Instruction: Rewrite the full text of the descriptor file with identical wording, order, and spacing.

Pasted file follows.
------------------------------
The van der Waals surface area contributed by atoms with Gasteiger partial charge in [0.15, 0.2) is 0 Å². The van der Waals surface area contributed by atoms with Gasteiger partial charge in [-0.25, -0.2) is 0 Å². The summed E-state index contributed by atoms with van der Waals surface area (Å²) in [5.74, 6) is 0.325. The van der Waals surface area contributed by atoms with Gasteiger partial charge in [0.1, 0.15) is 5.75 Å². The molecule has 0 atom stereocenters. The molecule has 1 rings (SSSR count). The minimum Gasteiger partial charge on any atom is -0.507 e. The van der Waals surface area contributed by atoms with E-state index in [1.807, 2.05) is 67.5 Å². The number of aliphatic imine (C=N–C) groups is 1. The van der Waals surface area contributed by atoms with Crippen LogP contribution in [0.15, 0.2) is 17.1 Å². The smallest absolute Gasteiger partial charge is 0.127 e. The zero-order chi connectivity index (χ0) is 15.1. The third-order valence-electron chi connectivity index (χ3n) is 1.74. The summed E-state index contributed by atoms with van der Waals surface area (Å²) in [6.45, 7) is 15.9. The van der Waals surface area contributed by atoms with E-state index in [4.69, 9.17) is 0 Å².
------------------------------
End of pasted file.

The van der Waals surface area contributed by atoms with Gasteiger partial charge in [0.15, 0.2) is 0 Å². The van der Waals surface area contributed by atoms with Gasteiger partial charge in [-0.25, -0.2) is 0 Å². The summed E-state index contributed by atoms with van der Waals surface area (Å²) in [5.74, 6) is 0.325. The van der Waals surface area contributed by atoms with Gasteiger partial charge in [0.1, 0.15) is 5.75 Å². The molecule has 0 atom stereocenters. The molecule has 1 rings (SSSR count). The minimum Gasteiger partial charge on any atom is -0.507 e. The van der Waals surface area contributed by atoms with E-state index in [1.807, 2.05) is 67.5 Å². The number of aliphatic imine (C=N–C) groups is 1. The van der Waals surface area contributed by atoms with Crippen LogP contribution in [0.15, 0.2) is 17.1 Å². The smallest absolute Gasteiger partial charge is 0.127 e. The zero-order chi connectivity index (χ0) is 15.1. The third-order valence-electron chi connectivity index (χ3n) is 1.74. The summed E-state index contributed by atoms with van der Waals surface area (Å²) in [6.45, 7) is 15.9. The van der Waals surface area contributed by atoms with E-state index in [4.69, 9.17) is 0 Å².